In this issue: the familiar takes a turn in an Irish poem, a story of colour and climate change from Italian, & dust falls like snow, in a story from Romanian.
Out there, in the darkness, a huge invisible animal stretched, expanding, taking possession of the air, the water, the fragile rock structure. A sudden blow, like the breath that extinguishes a candle, and stillness stopped every sound. Olì no longer heard the gentle lapping of the sea downstairs, the tinkling of the metal ropes that anchored the pier, the fluttering of the flag with the Quattro Mori on top of the corroded antenna.
Là fuori, nel buio, un gigantesco animale invisibile si stiracchiò, si allargò, prese possesso dell’aria, dell’acqua, della fragile struttura degli scogli. Un soffio repentino, come il fiato emesso di colpo per spegnere una candela, e l’immobilità fermò ogni suono. Olì non sentiva più lo sciabordio delicato del mare al piano di sotto, il tintinnio delle funi metalliche che ancoravano il pontile, lo sventolare diseguale della bandiera coi quattro mori in cima all’antenna corrosa.
There are people who await their ending, in their own beds, ready for the dust to sneak into their rooms and pantries, bedrooms and basements, to lie upon the old blankets, to fill their nostrils, to clog their lungs; to die of suffocation. But there are others, diligent people, who fight against the sky’s will, who put cars and machines to work and gather the unstoppable ash.
Sunt oameni care-și așteaptă finalul nestingheriți, în patul lor, așteaptă ca praful să se strecoare în camere și cămări, dormitoare sau beciuri, să se așeze peste păturile lor învechite de vreme și de nevoi, să le astupe nările, să li se-năclăiască plămânii, să moară sufocați. Dar mai sunt alții, suflete destoinice, care luptă cu voia cerului, care mobilizează mașini și utilaje, care adună cenușa ce cade fără oprire.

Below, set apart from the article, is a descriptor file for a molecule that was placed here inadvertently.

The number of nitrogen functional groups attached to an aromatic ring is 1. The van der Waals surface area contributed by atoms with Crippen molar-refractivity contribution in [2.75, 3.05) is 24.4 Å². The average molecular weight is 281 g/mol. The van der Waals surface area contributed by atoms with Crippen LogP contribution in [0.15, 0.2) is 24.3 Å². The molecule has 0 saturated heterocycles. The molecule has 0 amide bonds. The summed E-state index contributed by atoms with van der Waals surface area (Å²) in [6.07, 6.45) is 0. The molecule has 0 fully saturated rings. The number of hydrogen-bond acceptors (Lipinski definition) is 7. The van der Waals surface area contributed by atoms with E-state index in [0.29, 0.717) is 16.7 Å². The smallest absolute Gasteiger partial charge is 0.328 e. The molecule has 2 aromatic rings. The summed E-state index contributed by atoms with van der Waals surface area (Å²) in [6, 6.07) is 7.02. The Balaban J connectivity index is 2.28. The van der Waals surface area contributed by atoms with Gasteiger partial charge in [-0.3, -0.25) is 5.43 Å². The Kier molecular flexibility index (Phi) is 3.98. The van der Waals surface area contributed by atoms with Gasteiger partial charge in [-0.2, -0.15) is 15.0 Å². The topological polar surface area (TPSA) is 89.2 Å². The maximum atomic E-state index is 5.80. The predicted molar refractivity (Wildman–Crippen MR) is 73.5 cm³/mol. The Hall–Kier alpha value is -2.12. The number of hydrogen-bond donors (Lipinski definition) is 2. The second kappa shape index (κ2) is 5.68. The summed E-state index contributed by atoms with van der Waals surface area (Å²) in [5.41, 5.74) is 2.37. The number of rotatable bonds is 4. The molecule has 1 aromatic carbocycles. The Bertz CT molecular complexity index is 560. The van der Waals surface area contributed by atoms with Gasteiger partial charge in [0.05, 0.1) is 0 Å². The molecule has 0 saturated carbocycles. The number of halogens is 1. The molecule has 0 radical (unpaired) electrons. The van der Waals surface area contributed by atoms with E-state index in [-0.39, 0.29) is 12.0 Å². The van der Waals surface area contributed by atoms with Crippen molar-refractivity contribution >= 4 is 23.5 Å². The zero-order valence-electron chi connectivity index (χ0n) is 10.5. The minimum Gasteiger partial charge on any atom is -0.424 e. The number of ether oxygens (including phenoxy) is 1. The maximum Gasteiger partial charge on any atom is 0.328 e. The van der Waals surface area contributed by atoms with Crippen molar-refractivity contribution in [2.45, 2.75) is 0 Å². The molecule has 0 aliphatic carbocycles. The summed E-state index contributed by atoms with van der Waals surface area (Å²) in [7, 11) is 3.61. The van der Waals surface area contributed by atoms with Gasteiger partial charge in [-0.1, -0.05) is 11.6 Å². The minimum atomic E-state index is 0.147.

The neon digits read [01:37] / when a buzzing hum shakes me / awake, deep as the bass thrum of nightclubs / that once bucked behind my breastbone
In this episode of the Strange Horizons podcast, editor Anaea Lay presents Clelia Farris's "A Day to Remember | Un giorno da ricordare."
In this episode of the Samovar podcast, Danila Cannamela presents Clelia Farris's "Un Giorno da Ricordare" in Italian.
In this episode of the Strange Horizons podcast, editor Anaea Lay presents Florin Purluca's "Dust | Praf."
In this episode of the Samovar podcast, Florin Purluca reads his story "Praf," in Romanian.
I’d really like to invite all SF readers to explore—at least every once in a while—what’s behind the big, shiny billboards of big industry titles. I’ve done it myself and I’ve found there are a lot of wonderful, refreshing stories coming from unexpected sources.
10-12 November 2017 Over the past three years I’ve scouted out and published many Science Fiction stories from around the world. Through the independent small press Future Fiction, I’ve published more than 60 stories translated from English, French, Spanish, Portuguese and Chinese. China has been particularly striking in recent years, with two authors – Liu Cixin (刘慈欣) and Hao Jinfang (郝景芳) – winning the 2015 Hugo Award for Best Novel (The Three Body Problem 三体) and the 2016 Hugo Award for Best Novelette (Folding Beijing 北京折叠), both translated by Ken Liu. And yet, I would have never thought of being invited by
In this episode of the Strange Horizons podcast, editor Anaea Lay presents Maria Haskins's "The Gates of Balawat." We published the text in our Fall Issue, and are happy to now add the podcast!
In this Swedish language episode of the Samovar podcast, Maria Haskins presents her short story, "Balawats Portar." We published the text in our Fall Issue, and are happy to now add the podcast!
In this episode of the Strange Horizons podcast, editor Anaea Lay presents Stamatis Stamatopoulos's "The Colour that Defines Me." We published the text in our Fall Issue, and are happy to now add the podcast!